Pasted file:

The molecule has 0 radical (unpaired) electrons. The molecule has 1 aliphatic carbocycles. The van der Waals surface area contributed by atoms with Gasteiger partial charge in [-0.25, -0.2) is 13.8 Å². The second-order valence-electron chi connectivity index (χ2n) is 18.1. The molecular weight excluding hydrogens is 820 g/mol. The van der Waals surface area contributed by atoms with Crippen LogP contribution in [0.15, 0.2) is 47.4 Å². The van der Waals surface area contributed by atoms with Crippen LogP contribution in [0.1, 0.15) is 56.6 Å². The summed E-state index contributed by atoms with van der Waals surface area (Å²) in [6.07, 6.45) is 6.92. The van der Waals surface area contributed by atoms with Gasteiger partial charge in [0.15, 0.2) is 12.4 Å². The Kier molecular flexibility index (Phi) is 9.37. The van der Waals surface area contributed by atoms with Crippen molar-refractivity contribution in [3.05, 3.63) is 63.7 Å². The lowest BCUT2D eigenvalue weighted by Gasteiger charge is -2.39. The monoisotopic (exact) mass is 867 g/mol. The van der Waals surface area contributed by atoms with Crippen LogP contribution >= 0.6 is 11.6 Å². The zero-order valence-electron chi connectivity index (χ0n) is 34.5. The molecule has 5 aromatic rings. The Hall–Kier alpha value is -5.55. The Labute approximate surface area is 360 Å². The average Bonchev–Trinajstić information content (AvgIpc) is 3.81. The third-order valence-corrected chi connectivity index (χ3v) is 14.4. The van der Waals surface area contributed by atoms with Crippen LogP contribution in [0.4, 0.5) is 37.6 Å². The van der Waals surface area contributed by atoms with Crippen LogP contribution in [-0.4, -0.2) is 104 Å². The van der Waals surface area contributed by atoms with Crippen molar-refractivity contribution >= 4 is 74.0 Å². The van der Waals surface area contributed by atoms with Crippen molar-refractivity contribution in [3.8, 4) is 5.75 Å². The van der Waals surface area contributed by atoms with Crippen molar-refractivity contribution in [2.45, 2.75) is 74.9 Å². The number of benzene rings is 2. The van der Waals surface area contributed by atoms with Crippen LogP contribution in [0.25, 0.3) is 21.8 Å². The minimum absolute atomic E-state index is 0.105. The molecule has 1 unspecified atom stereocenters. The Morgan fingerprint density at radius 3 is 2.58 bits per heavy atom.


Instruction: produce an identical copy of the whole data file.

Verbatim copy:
The molecule has 0 radical (unpaired) electrons. The molecule has 1 aliphatic carbocycles. The van der Waals surface area contributed by atoms with Gasteiger partial charge in [-0.25, -0.2) is 13.8 Å². The second-order valence-electron chi connectivity index (χ2n) is 18.1. The molecular weight excluding hydrogens is 820 g/mol. The van der Waals surface area contributed by atoms with Crippen LogP contribution in [0.15, 0.2) is 47.4 Å². The van der Waals surface area contributed by atoms with Crippen LogP contribution in [0.1, 0.15) is 56.6 Å². The summed E-state index contributed by atoms with van der Waals surface area (Å²) in [6.07, 6.45) is 6.92. The van der Waals surface area contributed by atoms with Gasteiger partial charge in [0.15, 0.2) is 12.4 Å². The Kier molecular flexibility index (Phi) is 9.37. The van der Waals surface area contributed by atoms with Crippen molar-refractivity contribution in [3.05, 3.63) is 63.7 Å². The lowest BCUT2D eigenvalue weighted by Gasteiger charge is -2.39. The monoisotopic (exact) mass is 867 g/mol. The van der Waals surface area contributed by atoms with Crippen LogP contribution >= 0.6 is 11.6 Å². The zero-order valence-electron chi connectivity index (χ0n) is 34.5. The molecule has 5 aromatic rings. The Hall–Kier alpha value is -5.55. The Labute approximate surface area is 360 Å². The average Bonchev–Trinajstić information content (AvgIpc) is 3.81. The third-order valence-corrected chi connectivity index (χ3v) is 14.4. The van der Waals surface area contributed by atoms with Crippen LogP contribution in [0.4, 0.5) is 37.6 Å². The van der Waals surface area contributed by atoms with Crippen LogP contribution in [-0.4, -0.2) is 104 Å². The van der Waals surface area contributed by atoms with Crippen molar-refractivity contribution >= 4 is 74.0 Å². The van der Waals surface area contributed by atoms with Crippen molar-refractivity contribution in [3.8, 4) is 5.75 Å². The van der Waals surface area contributed by atoms with Crippen molar-refractivity contribution in [2.45, 2.75) is 74.9 Å². The number of benzene rings is 2. The van der Waals surface area contributed by atoms with Crippen LogP contribution in [0.25, 0.3) is 21.8 Å². The minimum absolute atomic E-state index is 0.105. The molecule has 1 unspecified atom stereocenters. The Morgan fingerprint density at radius 3 is 2.58 bits per heavy atom.